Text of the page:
Human-level comparable control volume mapping with a deep unsupervised-learning model for image-guided radiation therapy. Computers in biology and medicine Liang, X., Bassenne, M., Hristov, D. H., Islam, M. T., Zhao, W., Jia, M., Zhang, Z., Gensheimer, M., Beadle, B., Le, Q., Xing, L. 1800; 141: 105139


PURPOSE: To develop a deep unsupervised learning method with control volume (CV) mapping from patient positioning daily CT (dCT) to planning computed tomography (pCT) for precise patient positioning.METHODS: We propose an unsupervised learning framework, which maps CVs from dCT to pCT to automatically generate the couch shifts, including translation and rotation dimensions. The network inputs are dCT, pCT and CV positions in the pCT. The output is the transformation parameter of the dCT used to setup the head and neck cancer (HNC) patients. The network is trained to maximize image similarity between the CV in the pCT and the CV in the dCT. A total of 554 CT scans from 158 HNC patients were used for the evaluation of the proposed model. At different points in time, each patient had many CT scans. Couch shifts are calculated for the testing by averaging the translation and rotation from the CVs. The ground-truth of the shifts come from bone landmarks determined by an experienced radiation oncologist.RESULTS: The system positioning errors of translation and rotation are less than 0.47mm and 0.17°, respectively. The random positioning errors of translation and rotation are less than 1.13mm and 0.29°, respectively. The proposed method enhanced the proportion of cases registered within a preset tolerance (2.0mm/1.0°) from 66.67% to 90.91% as compared to standard registrations.CONCLUSIONS: We proposed a deep unsupervised learning architecture for patient positioning with inclusion of CVs mapping, which weights the CVs regions differently to mitigate any potential adverse influence of image artifacts on the registration. Our experimental results show that the proposed method achieved efficient and effective HNC patient positioning.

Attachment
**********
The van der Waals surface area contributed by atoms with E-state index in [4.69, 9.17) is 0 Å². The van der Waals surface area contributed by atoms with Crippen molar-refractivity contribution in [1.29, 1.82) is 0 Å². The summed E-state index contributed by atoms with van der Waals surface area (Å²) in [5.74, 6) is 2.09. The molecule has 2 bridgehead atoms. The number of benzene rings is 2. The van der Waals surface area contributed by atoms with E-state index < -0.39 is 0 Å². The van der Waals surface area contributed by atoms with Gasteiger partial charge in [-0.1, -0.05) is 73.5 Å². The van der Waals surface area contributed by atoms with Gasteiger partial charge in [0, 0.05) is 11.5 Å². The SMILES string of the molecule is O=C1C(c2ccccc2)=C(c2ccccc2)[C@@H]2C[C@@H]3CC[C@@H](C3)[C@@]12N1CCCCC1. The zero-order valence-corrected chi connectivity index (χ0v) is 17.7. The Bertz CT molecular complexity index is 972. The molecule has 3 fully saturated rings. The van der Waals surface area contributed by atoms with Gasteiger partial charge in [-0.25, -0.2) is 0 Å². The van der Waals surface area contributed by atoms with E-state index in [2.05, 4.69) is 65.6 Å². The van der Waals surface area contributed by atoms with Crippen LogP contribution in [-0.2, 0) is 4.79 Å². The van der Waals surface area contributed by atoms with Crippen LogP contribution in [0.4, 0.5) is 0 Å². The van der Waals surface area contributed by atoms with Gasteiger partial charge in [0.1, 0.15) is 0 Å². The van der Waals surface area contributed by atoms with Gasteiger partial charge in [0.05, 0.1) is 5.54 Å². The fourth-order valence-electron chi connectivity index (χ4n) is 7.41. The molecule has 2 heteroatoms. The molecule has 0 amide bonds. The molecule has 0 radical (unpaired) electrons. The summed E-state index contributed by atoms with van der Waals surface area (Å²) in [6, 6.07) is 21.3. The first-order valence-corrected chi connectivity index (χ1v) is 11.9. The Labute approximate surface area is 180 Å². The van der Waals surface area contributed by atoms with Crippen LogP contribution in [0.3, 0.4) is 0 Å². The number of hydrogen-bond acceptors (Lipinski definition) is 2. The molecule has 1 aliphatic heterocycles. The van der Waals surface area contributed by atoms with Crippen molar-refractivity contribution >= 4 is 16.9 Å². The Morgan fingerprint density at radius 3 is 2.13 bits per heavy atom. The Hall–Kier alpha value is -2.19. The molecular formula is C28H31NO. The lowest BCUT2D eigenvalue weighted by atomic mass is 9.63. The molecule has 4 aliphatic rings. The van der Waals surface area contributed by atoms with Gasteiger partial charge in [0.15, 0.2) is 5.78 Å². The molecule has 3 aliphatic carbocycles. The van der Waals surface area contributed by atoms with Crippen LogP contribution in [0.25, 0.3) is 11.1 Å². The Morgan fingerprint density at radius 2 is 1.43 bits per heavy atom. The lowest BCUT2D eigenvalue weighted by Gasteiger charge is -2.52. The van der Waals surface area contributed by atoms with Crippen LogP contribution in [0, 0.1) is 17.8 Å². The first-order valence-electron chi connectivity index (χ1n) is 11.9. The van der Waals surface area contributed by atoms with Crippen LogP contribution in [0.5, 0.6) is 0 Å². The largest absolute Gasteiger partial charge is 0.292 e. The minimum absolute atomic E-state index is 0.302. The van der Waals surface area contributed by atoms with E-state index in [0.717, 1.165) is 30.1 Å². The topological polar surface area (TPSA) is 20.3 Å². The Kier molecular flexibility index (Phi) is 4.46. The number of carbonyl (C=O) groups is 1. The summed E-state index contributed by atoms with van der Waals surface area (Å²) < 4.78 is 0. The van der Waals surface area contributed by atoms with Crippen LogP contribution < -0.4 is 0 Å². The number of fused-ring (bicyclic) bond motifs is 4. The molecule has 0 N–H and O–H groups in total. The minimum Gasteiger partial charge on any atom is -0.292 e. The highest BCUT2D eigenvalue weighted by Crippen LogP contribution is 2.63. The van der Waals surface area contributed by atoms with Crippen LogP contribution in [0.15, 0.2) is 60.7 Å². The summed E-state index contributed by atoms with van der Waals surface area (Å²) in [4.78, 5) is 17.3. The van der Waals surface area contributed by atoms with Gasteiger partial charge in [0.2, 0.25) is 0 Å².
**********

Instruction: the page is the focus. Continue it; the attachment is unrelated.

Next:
View details for DOI 10.1016/j.compbiomed.2021.105139

View details for PubMedID 34942395